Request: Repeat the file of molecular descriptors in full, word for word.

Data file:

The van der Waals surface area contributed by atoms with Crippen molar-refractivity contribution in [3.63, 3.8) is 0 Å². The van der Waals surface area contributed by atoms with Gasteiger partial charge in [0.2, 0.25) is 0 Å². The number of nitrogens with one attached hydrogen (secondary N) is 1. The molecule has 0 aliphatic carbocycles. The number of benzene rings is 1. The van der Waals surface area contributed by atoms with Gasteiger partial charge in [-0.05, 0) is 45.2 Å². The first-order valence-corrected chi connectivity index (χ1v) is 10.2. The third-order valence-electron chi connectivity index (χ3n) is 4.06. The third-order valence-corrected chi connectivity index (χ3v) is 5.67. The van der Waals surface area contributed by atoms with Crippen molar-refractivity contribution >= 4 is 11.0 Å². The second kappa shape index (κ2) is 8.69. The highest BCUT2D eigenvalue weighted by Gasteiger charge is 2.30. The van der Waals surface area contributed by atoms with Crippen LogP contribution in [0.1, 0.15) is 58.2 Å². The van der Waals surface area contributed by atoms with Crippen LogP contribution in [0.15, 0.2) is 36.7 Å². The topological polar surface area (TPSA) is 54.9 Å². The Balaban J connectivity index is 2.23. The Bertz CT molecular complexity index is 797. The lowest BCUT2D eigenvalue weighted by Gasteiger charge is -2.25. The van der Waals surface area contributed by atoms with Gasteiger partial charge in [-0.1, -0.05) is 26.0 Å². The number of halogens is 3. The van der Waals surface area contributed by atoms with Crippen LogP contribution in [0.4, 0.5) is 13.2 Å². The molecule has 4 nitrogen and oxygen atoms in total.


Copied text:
The van der Waals surface area contributed by atoms with Crippen molar-refractivity contribution in [3.63, 3.8) is 0 Å². The van der Waals surface area contributed by atoms with Gasteiger partial charge in [0.2, 0.25) is 0 Å². The number of nitrogens with one attached hydrogen (secondary N) is 1. The molecule has 0 aliphatic carbocycles. The number of benzene rings is 1. The van der Waals surface area contributed by atoms with Gasteiger partial charge in [-0.05, 0) is 45.2 Å². The first-order valence-corrected chi connectivity index (χ1v) is 10.2. The third-order valence-electron chi connectivity index (χ3n) is 4.06. The third-order valence-corrected chi connectivity index (χ3v) is 5.67. The van der Waals surface area contributed by atoms with Crippen molar-refractivity contribution >= 4 is 11.0 Å². The second kappa shape index (κ2) is 8.69. The highest BCUT2D eigenvalue weighted by Gasteiger charge is 2.30. The van der Waals surface area contributed by atoms with Crippen LogP contribution in [0.1, 0.15) is 58.2 Å². The van der Waals surface area contributed by atoms with Crippen LogP contribution in [0.15, 0.2) is 36.7 Å². The topological polar surface area (TPSA) is 54.9 Å². The Balaban J connectivity index is 2.23. The Bertz CT molecular complexity index is 797. The lowest BCUT2D eigenvalue weighted by Gasteiger charge is -2.25. The van der Waals surface area contributed by atoms with Gasteiger partial charge in [-0.1, -0.05) is 26.0 Å². The number of halogens is 3. The van der Waals surface area contributed by atoms with Crippen LogP contribution in [0.4, 0.5) is 13.2 Å². The molecule has 4 nitrogen and oxygen atoms in total.